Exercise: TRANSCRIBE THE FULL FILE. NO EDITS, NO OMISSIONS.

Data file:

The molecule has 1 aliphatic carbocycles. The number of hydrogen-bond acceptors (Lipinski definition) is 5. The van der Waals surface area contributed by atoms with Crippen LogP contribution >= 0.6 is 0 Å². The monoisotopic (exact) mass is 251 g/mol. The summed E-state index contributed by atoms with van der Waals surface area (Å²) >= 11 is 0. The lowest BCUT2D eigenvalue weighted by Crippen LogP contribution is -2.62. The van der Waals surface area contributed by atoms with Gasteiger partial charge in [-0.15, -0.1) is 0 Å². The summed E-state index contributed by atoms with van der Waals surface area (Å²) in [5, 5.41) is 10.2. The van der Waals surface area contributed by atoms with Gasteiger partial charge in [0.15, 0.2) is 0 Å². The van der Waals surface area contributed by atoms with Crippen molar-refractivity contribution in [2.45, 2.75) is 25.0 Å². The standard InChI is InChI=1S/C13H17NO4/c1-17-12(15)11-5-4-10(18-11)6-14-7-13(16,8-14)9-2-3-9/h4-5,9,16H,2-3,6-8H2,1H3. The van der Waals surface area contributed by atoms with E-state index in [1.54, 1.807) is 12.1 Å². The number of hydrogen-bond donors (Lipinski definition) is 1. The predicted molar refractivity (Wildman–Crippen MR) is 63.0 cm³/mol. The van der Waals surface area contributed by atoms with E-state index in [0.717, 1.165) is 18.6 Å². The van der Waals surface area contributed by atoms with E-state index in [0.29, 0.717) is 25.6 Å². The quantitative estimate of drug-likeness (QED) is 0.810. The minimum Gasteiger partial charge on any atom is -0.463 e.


The molecule has 1 aliphatic carbocycles. The number of hydrogen-bond acceptors (Lipinski definition) is 5. The van der Waals surface area contributed by atoms with Crippen LogP contribution >= 0.6 is 0 Å². The monoisotopic (exact) mass is 251 g/mol. The summed E-state index contributed by atoms with van der Waals surface area (Å²) >= 11 is 0. The lowest BCUT2D eigenvalue weighted by Crippen LogP contribution is -2.62. The van der Waals surface area contributed by atoms with Gasteiger partial charge in [-0.15, -0.1) is 0 Å². The summed E-state index contributed by atoms with van der Waals surface area (Å²) in [5, 5.41) is 10.2. The van der Waals surface area contributed by atoms with Gasteiger partial charge in [0.15, 0.2) is 0 Å². The van der Waals surface area contributed by atoms with Crippen molar-refractivity contribution in [2.45, 2.75) is 25.0 Å². The standard InChI is InChI=1S/C13H17NO4/c1-17-12(15)11-5-4-10(18-11)6-14-7-13(16,8-14)9-2-3-9/h4-5,9,16H,2-3,6-8H2,1H3. The van der Waals surface area contributed by atoms with E-state index in [1.54, 1.807) is 12.1 Å². The number of hydrogen-bond donors (Lipinski definition) is 1. The predicted molar refractivity (Wildman–Crippen MR) is 63.0 cm³/mol. The van der Waals surface area contributed by atoms with E-state index in [0.717, 1.165) is 18.6 Å². The van der Waals surface area contributed by atoms with E-state index in [0.29, 0.717) is 25.6 Å². The quantitative estimate of drug-likeness (QED) is 0.810. The minimum Gasteiger partial charge on any atom is -0.463 e.